David Kroman is the city reporter for Crosscut.
Aug 21, 2018
For the third summer in a row, the Pacific Northwest city is blanketed in air pollution from massive wildfires nearby. This is the worst year yet.
The tradeoff of a grey Seattle winter has always been its bluebird summers. But for the last three years, smoke has drifted into the city from huge wildfires burning in the drier parts of Canada and the Cascade Mountains, first blurring and then completely obscuring the city’s famous views in every direction.
This is the worst year yet. University of Washington weather expert Cliff Mass reported that, on Monday afternoon, a Puget Sound Clean Air Agency site in the city recorded the highest levels of smoke for a one-hour period since monitoring began about two decades ago. Last Wednesday, he reported that two spots in the region had recorded the worst 24 hours of air quality on record for either spot.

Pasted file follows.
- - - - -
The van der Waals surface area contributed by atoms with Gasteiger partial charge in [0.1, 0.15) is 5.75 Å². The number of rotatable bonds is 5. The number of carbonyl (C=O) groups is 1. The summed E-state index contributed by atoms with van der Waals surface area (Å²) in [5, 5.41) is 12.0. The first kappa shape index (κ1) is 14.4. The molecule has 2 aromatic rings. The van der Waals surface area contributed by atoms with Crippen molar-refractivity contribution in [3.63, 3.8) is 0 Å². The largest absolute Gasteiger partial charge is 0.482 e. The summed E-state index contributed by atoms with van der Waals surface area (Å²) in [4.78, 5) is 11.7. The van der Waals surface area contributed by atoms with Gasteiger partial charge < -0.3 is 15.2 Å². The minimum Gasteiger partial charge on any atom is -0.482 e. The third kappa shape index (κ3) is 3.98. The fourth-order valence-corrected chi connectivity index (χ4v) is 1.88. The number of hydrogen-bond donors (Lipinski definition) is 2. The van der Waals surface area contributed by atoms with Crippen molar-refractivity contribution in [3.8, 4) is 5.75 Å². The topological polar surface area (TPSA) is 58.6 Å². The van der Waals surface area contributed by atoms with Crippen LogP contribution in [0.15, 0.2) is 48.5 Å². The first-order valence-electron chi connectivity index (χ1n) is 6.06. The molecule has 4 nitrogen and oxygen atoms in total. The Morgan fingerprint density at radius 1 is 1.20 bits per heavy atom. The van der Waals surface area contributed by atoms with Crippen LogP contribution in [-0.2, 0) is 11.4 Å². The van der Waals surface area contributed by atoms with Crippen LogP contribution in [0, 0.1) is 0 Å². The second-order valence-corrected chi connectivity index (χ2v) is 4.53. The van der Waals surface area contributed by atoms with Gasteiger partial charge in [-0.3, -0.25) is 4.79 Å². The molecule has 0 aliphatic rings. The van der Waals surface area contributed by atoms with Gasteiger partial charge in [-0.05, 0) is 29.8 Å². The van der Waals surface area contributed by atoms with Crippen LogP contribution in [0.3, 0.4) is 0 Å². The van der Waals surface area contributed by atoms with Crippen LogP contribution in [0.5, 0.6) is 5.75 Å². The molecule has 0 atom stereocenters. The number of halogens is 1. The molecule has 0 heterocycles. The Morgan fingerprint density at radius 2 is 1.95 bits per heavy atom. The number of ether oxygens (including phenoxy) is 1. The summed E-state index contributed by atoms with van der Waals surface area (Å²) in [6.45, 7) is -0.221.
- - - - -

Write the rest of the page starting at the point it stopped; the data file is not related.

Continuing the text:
As the chronically smoggy Chinese megacity of Beijing enjoyed “moderate” breathing conditions Monday, some areas around Puget Sound saw the air downgraded to “unhealthy” for everyone. With that rating has come a minor panic, as the region bends around the hazards of the smoke as it might for a blizzard in the winter.